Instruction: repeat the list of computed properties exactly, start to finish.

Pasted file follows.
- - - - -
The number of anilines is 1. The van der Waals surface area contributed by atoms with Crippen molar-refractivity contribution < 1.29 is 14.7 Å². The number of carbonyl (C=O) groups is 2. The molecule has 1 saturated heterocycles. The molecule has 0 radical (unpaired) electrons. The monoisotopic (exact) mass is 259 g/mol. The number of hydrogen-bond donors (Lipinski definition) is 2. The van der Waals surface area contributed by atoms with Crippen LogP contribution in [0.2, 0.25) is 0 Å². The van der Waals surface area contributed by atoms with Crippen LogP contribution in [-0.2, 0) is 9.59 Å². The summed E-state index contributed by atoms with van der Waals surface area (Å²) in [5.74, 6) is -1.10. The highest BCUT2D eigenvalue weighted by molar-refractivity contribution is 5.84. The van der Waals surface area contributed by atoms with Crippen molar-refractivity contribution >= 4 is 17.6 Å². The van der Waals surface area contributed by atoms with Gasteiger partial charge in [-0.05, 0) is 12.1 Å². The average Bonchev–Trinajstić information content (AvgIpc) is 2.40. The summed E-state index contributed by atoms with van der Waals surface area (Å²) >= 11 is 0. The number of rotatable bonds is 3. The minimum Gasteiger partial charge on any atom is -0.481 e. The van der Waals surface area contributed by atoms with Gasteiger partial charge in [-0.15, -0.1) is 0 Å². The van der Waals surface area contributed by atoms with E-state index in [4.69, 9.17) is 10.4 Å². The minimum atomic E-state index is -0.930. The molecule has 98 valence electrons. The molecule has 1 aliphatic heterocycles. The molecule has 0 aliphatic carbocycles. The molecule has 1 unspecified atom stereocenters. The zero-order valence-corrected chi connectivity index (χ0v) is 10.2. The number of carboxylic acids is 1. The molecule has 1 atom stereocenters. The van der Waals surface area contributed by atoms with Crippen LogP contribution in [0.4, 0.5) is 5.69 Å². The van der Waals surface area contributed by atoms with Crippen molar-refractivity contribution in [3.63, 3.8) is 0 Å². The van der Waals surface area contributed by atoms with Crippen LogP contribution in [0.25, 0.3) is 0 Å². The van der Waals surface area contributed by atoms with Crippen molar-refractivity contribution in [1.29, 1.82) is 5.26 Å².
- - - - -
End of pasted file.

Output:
The number of anilines is 1. The van der Waals surface area contributed by atoms with Crippen molar-refractivity contribution < 1.29 is 14.7 Å². The number of carbonyl (C=O) groups is 2. The molecule has 1 saturated heterocycles. The molecule has 0 radical (unpaired) electrons. The monoisotopic (exact) mass is 259 g/mol. The number of hydrogen-bond donors (Lipinski definition) is 2. The van der Waals surface area contributed by atoms with Crippen LogP contribution in [0.2, 0.25) is 0 Å². The van der Waals surface area contributed by atoms with Crippen LogP contribution in [-0.2, 0) is 9.59 Å². The summed E-state index contributed by atoms with van der Waals surface area (Å²) in [5.74, 6) is -1.10. The highest BCUT2D eigenvalue weighted by molar-refractivity contribution is 5.84. The van der Waals surface area contributed by atoms with Crippen molar-refractivity contribution >= 4 is 17.6 Å². The van der Waals surface area contributed by atoms with Gasteiger partial charge in [-0.05, 0) is 12.1 Å². The average Bonchev–Trinajstić information content (AvgIpc) is 2.40. The summed E-state index contributed by atoms with van der Waals surface area (Å²) >= 11 is 0. The number of rotatable bonds is 3. The minimum Gasteiger partial charge on any atom is -0.481 e. The van der Waals surface area contributed by atoms with Gasteiger partial charge in [-0.15, -0.1) is 0 Å². The van der Waals surface area contributed by atoms with E-state index in [4.69, 9.17) is 10.4 Å². The minimum atomic E-state index is -0.930. The molecule has 98 valence electrons. The molecule has 1 aliphatic heterocycles. The molecule has 0 aliphatic carbocycles. The molecule has 1 unspecified atom stereocenters. The zero-order valence-corrected chi connectivity index (χ0v) is 10.2. The number of carboxylic acids is 1. The molecule has 1 atom stereocenters. The van der Waals surface area contributed by atoms with Crippen LogP contribution in [0.4, 0.5) is 5.69 Å². The van der Waals surface area contributed by atoms with Crippen molar-refractivity contribution in [3.63, 3.8) is 0 Å². The van der Waals surface area contributed by atoms with Crippen LogP contribution in [0.25, 0.3) is 0 Å². The van der Waals surface area contributed by atoms with Crippen molar-refractivity contribution in [1.29, 1.82) is 5.26 Å².